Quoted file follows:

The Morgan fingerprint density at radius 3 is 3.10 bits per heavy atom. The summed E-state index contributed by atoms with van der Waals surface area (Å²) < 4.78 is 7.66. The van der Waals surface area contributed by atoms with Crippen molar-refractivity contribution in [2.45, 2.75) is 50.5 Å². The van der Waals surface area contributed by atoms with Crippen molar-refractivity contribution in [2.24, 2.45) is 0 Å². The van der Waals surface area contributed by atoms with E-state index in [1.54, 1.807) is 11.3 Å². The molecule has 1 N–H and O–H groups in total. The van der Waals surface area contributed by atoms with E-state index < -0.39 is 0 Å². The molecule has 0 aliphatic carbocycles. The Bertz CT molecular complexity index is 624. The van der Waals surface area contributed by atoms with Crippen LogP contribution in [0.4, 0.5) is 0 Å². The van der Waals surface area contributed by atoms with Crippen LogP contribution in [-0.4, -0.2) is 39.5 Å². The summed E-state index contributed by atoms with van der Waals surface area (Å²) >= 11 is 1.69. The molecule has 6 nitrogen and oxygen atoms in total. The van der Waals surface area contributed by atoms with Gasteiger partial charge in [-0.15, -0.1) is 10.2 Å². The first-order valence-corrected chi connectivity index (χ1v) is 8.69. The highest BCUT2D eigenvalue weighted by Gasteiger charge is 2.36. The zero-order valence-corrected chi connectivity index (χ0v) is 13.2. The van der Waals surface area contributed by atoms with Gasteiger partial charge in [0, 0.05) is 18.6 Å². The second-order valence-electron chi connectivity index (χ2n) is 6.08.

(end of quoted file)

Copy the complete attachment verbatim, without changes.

The Morgan fingerprint density at radius 3 is 3.10 bits per heavy atom. The summed E-state index contributed by atoms with van der Waals surface area (Å²) < 4.78 is 7.66. The van der Waals surface area contributed by atoms with Crippen molar-refractivity contribution in [2.45, 2.75) is 50.5 Å². The van der Waals surface area contributed by atoms with Crippen molar-refractivity contribution in [2.24, 2.45) is 0 Å². The van der Waals surface area contributed by atoms with E-state index in [1.54, 1.807) is 11.3 Å². The molecule has 1 N–H and O–H groups in total. The van der Waals surface area contributed by atoms with E-state index < -0.39 is 0 Å². The molecule has 0 aliphatic carbocycles. The Bertz CT molecular complexity index is 624. The van der Waals surface area contributed by atoms with Crippen LogP contribution in [0.4, 0.5) is 0 Å². The van der Waals surface area contributed by atoms with Crippen LogP contribution in [-0.4, -0.2) is 39.5 Å². The summed E-state index contributed by atoms with van der Waals surface area (Å²) >= 11 is 1.69. The molecule has 6 nitrogen and oxygen atoms in total. The van der Waals surface area contributed by atoms with Gasteiger partial charge in [-0.15, -0.1) is 10.2 Å². The first-order valence-corrected chi connectivity index (χ1v) is 8.69. The highest BCUT2D eigenvalue weighted by Gasteiger charge is 2.36. The zero-order valence-corrected chi connectivity index (χ0v) is 13.2. The van der Waals surface area contributed by atoms with Gasteiger partial charge in [0, 0.05) is 18.6 Å². The second-order valence-electron chi connectivity index (χ2n) is 6.08.